Foreclosure Hangups Still Haunt Housing Market
The prior week’s news cycle was flooded with stories about both “vampire” and “zombie” foreclosures, two styles of toxic equity that still weight down the housing market. The horror-monster buzzwords aside, both foreclosure types remain prevalent throughout much of the country.
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As a story from CBS MoneyWatch outlines, “vampire foreclosures” are bank-reclaimed homes in which the original owners are still living on the grounds. Currently accounting for an alleged 47% of all bank-owned homes, many “vampire foreclosures” have been allowed to linger because banks had greater priorities than enforcing eviction. However, as the housing market continues to stabilize and bank refocus their resale efforts, certain areas may be hindered by incomplete foreclosures.
Citing the metros of Huston, Los Angeles, and Chicago in particular, the MoneyWatch article notes that these properties haven’t yet impacted regional housing prices. Banks have focused on reselling houses without complicated foreclosure status, which as helped buoy real estate values. As homebuyer demand continues to rise, and complete foreclosures become less available, banks will inevitably have to sort through the lingering inventory of vampire foreclosures.
The impact of prolonged residencies will naturally affect regions that have a higher volume of vampire mortgages. Their most pronounced impact will be on home prices, whose appreciation could slow or outright stall depending on the depth of property still occupied by financially troubled residents. Additionally, local banks could lose the confidence of investors and prospective homebuyers if it becomes apparent that they were neglecting their foreclosure responsibilities.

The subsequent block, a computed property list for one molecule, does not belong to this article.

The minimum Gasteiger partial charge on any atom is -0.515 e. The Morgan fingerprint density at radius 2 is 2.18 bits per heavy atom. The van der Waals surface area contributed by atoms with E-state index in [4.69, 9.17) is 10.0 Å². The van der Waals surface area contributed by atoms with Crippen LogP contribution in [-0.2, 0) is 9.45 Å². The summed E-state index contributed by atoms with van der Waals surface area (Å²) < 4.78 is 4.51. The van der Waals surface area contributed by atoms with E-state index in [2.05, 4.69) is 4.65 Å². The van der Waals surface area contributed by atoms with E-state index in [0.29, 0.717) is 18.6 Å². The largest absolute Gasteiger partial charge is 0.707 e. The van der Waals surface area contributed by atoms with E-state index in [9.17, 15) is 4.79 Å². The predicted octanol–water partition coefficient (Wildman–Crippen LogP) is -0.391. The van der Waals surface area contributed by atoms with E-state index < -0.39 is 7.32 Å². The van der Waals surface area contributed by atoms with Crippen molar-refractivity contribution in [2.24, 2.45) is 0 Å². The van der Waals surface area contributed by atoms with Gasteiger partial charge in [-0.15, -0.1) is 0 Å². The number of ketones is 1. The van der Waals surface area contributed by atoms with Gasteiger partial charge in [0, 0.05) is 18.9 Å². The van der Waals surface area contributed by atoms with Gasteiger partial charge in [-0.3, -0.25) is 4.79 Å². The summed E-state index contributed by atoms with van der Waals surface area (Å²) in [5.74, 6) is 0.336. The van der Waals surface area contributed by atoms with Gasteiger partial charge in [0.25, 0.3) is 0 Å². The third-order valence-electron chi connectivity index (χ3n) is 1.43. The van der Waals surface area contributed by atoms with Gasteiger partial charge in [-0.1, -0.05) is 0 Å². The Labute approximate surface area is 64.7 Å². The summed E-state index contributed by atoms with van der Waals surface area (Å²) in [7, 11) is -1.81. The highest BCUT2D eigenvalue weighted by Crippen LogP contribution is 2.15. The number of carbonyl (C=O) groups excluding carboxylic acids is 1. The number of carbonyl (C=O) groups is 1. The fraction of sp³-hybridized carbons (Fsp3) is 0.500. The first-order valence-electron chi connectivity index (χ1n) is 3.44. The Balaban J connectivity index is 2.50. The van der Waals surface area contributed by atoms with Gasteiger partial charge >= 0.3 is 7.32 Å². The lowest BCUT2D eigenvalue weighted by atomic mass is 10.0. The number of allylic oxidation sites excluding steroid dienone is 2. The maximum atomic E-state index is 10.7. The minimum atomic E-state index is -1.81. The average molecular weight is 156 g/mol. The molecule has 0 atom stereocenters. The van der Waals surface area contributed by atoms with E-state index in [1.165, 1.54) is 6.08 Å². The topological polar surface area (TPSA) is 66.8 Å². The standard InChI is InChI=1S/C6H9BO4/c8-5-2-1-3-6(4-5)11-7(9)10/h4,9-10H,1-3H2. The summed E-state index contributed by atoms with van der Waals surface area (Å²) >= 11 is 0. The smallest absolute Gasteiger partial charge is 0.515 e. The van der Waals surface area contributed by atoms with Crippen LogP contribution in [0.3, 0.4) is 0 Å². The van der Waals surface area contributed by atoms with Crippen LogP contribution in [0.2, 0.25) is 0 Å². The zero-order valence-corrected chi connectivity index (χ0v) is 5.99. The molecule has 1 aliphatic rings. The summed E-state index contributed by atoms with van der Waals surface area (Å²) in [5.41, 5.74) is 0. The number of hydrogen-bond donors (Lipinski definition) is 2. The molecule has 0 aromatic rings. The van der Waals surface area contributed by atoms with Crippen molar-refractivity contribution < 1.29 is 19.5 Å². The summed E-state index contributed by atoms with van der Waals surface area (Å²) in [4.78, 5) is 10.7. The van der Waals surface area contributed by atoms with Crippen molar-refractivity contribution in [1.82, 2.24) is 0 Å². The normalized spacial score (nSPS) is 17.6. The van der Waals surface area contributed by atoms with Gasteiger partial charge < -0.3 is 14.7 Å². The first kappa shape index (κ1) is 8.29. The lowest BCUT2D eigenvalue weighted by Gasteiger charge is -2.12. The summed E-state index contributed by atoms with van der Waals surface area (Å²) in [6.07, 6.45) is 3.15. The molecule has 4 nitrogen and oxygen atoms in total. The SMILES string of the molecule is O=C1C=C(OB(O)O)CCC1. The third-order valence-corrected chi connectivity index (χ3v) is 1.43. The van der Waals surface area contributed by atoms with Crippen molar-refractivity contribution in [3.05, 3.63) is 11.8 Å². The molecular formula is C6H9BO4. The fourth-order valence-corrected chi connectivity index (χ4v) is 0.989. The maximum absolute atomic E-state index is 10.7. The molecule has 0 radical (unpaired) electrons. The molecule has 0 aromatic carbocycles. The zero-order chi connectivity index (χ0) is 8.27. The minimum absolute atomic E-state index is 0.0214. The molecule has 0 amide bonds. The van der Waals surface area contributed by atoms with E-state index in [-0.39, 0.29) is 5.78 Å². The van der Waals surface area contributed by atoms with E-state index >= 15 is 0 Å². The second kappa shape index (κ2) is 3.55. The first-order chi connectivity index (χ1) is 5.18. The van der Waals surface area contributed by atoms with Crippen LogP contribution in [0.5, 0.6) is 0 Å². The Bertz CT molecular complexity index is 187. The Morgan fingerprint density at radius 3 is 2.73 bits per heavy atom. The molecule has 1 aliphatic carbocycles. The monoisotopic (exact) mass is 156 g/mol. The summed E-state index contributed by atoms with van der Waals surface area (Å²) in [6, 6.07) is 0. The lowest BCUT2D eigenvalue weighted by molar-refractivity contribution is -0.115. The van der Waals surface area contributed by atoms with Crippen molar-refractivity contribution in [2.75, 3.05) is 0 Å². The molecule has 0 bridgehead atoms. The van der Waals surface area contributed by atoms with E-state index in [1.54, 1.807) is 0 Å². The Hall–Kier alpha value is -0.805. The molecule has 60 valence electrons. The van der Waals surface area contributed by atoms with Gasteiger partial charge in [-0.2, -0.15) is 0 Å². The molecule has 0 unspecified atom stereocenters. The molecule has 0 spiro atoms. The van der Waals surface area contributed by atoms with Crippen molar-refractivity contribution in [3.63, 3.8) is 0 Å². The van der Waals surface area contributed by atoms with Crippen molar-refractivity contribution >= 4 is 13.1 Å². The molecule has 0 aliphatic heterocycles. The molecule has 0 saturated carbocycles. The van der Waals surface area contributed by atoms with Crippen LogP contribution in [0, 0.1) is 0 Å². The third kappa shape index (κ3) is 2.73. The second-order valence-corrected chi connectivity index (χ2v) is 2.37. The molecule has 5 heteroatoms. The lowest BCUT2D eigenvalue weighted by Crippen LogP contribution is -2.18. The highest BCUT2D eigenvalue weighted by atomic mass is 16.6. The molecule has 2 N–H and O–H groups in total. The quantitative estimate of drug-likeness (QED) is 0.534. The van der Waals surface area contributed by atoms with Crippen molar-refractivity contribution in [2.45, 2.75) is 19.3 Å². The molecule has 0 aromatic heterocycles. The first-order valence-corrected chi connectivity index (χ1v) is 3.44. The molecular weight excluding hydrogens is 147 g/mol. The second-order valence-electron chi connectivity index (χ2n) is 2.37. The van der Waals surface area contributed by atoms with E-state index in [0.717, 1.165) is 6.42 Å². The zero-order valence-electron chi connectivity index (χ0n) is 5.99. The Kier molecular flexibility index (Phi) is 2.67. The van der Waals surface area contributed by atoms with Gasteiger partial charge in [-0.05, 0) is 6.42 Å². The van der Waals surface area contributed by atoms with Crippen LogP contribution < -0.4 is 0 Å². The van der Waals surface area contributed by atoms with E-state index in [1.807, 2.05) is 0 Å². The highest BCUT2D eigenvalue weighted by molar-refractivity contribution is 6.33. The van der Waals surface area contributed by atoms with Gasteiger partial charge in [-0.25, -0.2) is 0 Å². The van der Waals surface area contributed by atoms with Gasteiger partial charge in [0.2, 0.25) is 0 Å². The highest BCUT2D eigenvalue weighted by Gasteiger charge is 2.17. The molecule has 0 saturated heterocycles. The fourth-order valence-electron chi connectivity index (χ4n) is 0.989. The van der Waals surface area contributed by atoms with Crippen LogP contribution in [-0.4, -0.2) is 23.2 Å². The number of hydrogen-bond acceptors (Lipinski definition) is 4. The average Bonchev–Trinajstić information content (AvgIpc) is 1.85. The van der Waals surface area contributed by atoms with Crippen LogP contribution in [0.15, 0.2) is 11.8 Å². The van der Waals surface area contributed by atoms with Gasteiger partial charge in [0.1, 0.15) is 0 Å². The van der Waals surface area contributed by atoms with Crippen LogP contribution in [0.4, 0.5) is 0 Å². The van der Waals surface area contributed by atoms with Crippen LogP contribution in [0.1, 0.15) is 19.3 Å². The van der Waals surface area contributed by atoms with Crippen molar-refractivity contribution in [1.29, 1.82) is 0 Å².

What About Zombie Foreclosures?
Saddled with another Halloween-themed moniker, “zombie foreclosures” are homes in which the owners have vacated the property, but banks are holding back on selling them. A sort of functional inverse to vampire foreclosures, zombie foreclosures are often being artificially pushed away from the housing market to prevent price drops. Their withholding from the sales field has prevented regional prices from dropping, but remain as a potential snag when they are released onto the open market.
Ultimately, both varieties of foreclosure could have the impact of deflating the recovery. As a similar report from MarketWatch notes, they won’t completely interrupt the rebound, but they do risk slowing down market stabilization. Both zombie and vampire foreclosures will take the strongest toll on regional housing prices, and areas with a high concentration of compromised foreclosures can expect to see the most pronounced stall in price gains.
This is not to neglect the human side of the foreclosure market – as banks are driven to address vampire mortgages, financially burdened families will be forced from their homes. Additionally, many families with the ability to contest the mortgage process will likely revamp their efforts. As a result, states with elevated numbers of vampire mortgages may be confronted with uncertain sales volume throughout the next few months.